Joe Fafard - Valadon Potter and Teevo

When I started working on the Valadon my challenge at that point was I had recently opened a foundry in Pense. Up to that point I had been working in clay and I couldn’t do anything quite large. But when I got the commission to do the cows in Toronto I was able to work large. So then after I had that experience in working large in bronze at another foundry, I thought, I’ll open my own foundry. Once I had the facilities and I knew how they worked I didn’t want to do a big life-sized piece again, but I wanted to do something that would be substantial. So I did that standing-up cow named Valadon out of plaster and armature and we cast that piece in Pense in one pour. After that I thought that I would like to do a lying down piece, but I would do a big bull and try to explore the really fatty muscular creature that one of these big bulls are. And it was at that point that Claire Kramer called me up and said she wanted to do something for the MacKenzie and did I have any ideas. So she came over to the studio and I proposed the one I was working on as well as the one I had finished, which was Valadon. And she went for it, and Teevo was a subsequent piece that Claire had in mind because she wanted the kids to contribute something to the whole project. And throughout the schools of Regina, kids were canvassed to contribute some money to do the Teevo. Through that she felt that it would give them ownership of the pieces and reduce the risk of vandalism or abuse or just raise the appreciation of art in general which she managed very well and so did the MacKenzie. And I think when one was vandalized the outrage that was expressed by a lot of people in the city probably payed tribute to that effort that Claire Kramer had made to create ownership in the piece by having the children participate in raising funds for it.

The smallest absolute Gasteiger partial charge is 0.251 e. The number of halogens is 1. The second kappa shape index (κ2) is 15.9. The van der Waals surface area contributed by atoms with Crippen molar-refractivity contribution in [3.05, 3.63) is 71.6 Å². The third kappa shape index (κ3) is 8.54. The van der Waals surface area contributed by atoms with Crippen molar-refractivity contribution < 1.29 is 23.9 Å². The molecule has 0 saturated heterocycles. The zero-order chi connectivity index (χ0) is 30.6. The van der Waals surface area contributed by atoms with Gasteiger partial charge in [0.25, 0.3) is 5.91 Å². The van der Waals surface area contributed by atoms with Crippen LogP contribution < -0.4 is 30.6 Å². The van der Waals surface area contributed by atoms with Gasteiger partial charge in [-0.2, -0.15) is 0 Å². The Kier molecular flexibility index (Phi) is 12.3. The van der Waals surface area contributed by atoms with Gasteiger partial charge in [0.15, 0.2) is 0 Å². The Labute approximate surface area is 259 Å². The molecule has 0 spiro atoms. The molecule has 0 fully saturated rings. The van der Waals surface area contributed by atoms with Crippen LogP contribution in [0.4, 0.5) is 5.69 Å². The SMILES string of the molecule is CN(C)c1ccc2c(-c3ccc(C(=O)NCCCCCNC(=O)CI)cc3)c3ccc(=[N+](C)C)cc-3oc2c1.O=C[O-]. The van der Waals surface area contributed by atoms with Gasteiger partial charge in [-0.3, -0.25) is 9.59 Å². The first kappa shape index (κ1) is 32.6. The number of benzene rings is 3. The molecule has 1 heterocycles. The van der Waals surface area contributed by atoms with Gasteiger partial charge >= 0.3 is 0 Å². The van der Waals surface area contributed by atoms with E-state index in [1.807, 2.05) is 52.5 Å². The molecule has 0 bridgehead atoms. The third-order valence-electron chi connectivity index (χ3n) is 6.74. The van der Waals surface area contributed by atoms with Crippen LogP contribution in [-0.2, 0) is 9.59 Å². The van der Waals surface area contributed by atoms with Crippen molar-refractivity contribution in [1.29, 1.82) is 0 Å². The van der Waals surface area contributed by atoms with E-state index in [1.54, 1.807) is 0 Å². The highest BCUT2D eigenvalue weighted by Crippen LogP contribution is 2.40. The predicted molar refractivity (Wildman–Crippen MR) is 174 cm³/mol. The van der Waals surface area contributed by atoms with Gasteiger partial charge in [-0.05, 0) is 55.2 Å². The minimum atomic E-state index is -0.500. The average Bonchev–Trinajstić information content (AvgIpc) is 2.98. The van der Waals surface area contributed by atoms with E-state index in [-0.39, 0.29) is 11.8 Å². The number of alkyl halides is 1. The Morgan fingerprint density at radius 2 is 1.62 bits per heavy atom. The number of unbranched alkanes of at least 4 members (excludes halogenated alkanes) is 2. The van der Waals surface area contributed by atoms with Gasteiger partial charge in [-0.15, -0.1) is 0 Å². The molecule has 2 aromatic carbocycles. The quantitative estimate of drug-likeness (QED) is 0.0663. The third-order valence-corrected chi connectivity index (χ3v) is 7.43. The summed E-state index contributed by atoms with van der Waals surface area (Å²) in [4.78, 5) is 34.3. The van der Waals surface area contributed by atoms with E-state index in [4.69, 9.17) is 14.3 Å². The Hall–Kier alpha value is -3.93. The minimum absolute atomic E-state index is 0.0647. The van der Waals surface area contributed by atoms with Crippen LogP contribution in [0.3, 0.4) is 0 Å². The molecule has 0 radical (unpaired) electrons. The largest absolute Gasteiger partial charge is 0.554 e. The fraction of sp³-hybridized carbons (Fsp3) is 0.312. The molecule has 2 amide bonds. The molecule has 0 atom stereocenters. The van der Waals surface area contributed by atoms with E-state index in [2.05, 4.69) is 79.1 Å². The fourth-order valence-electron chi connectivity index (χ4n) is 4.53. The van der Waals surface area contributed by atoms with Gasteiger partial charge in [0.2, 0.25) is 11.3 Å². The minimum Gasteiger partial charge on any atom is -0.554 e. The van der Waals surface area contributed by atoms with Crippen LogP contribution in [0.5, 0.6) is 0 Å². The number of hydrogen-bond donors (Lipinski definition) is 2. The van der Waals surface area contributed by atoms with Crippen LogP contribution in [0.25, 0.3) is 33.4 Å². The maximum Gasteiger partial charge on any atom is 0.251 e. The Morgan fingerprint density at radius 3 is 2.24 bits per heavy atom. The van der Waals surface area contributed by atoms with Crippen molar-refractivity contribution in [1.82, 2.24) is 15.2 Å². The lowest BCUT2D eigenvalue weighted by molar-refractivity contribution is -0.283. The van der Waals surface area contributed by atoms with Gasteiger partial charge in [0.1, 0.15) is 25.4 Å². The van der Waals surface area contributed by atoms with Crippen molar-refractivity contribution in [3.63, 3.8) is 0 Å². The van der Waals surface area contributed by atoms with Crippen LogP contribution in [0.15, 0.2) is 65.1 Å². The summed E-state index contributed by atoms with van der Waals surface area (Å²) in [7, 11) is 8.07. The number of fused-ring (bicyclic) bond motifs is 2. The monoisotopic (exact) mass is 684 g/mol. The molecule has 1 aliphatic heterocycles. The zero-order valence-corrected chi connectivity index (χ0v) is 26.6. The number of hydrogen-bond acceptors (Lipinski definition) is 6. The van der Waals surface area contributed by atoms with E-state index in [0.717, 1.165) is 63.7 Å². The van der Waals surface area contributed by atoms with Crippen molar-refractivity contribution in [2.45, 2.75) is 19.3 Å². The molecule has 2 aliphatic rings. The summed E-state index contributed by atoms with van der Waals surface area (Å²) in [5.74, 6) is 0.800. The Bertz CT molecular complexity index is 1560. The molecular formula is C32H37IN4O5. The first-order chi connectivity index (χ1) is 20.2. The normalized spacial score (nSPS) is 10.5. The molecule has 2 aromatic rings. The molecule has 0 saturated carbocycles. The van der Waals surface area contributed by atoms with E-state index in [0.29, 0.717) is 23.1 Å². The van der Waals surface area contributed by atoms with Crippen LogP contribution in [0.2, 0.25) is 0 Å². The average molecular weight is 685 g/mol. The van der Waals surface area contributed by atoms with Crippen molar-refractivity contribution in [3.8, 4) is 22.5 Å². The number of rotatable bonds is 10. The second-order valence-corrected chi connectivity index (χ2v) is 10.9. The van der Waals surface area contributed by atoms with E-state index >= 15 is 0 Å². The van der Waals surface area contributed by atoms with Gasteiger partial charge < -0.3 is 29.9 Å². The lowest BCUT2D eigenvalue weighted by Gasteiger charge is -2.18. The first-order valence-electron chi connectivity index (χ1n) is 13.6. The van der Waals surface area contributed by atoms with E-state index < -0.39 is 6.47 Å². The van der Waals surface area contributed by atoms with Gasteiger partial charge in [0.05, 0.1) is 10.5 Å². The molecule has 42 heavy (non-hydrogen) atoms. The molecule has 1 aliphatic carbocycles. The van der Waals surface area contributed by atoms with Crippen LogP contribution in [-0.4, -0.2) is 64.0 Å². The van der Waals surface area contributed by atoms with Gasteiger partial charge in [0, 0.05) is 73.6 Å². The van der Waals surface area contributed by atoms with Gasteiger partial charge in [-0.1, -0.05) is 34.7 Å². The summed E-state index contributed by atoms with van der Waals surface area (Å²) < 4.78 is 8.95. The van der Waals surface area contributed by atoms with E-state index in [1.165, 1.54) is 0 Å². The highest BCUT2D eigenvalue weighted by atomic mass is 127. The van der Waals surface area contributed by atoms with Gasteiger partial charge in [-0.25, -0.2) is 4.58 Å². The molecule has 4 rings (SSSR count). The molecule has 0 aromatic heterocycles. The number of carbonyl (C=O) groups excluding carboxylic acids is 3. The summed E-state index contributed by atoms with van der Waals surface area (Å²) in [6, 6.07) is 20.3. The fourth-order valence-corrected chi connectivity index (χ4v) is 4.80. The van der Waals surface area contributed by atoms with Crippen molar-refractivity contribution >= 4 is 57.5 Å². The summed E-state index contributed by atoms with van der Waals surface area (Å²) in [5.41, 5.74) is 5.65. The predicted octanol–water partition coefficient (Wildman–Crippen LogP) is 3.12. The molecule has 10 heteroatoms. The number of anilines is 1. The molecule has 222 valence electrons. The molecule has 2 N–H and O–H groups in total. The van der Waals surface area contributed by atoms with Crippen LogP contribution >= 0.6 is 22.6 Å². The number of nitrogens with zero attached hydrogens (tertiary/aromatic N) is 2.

Duration: 3:06 min
Size: 13825kb

Other Videos About This Artist

Farm Background and ObservationHow He Came to Regina as a Teacher and a SculptorValadon Potter and TeevoThe Common PlaceOn Critics, Commercial Success and not Compromising Your ArtOn Commissioned WorkFunk Art and the Regina Clay Movement: A Conversation with Timothy Long
Canadian Heritage University of Regina Mackenzie Art Gallery Mendel Art Gallery Sask Learning